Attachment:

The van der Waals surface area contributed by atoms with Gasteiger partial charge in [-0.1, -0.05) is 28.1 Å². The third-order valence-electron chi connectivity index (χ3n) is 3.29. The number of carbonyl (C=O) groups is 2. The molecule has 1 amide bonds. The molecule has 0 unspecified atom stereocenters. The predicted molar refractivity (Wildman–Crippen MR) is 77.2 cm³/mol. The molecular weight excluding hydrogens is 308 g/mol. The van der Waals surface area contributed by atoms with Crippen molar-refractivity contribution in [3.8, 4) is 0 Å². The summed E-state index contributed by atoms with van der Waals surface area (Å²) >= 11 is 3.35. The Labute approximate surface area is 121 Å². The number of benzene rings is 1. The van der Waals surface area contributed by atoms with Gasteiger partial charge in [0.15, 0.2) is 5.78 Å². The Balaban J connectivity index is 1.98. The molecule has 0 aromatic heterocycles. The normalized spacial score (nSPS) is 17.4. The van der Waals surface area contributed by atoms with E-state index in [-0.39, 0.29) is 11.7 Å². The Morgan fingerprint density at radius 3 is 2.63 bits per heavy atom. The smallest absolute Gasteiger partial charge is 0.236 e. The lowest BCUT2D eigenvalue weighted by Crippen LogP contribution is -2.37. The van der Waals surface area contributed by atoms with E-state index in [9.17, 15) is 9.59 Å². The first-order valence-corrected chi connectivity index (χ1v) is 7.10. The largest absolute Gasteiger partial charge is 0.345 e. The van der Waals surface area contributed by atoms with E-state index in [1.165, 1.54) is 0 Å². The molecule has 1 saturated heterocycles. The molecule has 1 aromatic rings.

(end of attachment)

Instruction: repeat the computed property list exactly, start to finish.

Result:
The van der Waals surface area contributed by atoms with Gasteiger partial charge in [-0.1, -0.05) is 28.1 Å². The third-order valence-electron chi connectivity index (χ3n) is 3.29. The number of carbonyl (C=O) groups is 2. The molecule has 1 amide bonds. The molecule has 0 unspecified atom stereocenters. The predicted molar refractivity (Wildman–Crippen MR) is 77.2 cm³/mol. The molecular weight excluding hydrogens is 308 g/mol. The van der Waals surface area contributed by atoms with Crippen molar-refractivity contribution in [3.8, 4) is 0 Å². The summed E-state index contributed by atoms with van der Waals surface area (Å²) >= 11 is 3.35. The Labute approximate surface area is 121 Å². The number of benzene rings is 1. The van der Waals surface area contributed by atoms with Gasteiger partial charge in [0.15, 0.2) is 5.78 Å². The Balaban J connectivity index is 1.98. The molecule has 0 aromatic heterocycles. The normalized spacial score (nSPS) is 17.4. The van der Waals surface area contributed by atoms with E-state index in [-0.39, 0.29) is 11.7 Å². The Morgan fingerprint density at radius 3 is 2.63 bits per heavy atom. The smallest absolute Gasteiger partial charge is 0.236 e. The lowest BCUT2D eigenvalue weighted by Crippen LogP contribution is -2.37. The van der Waals surface area contributed by atoms with E-state index in [9.17, 15) is 9.59 Å². The first-order valence-corrected chi connectivity index (χ1v) is 7.10. The largest absolute Gasteiger partial charge is 0.345 e. The van der Waals surface area contributed by atoms with E-state index in [1.165, 1.54) is 0 Å². The molecule has 1 saturated heterocycles. The molecule has 1 aromatic rings.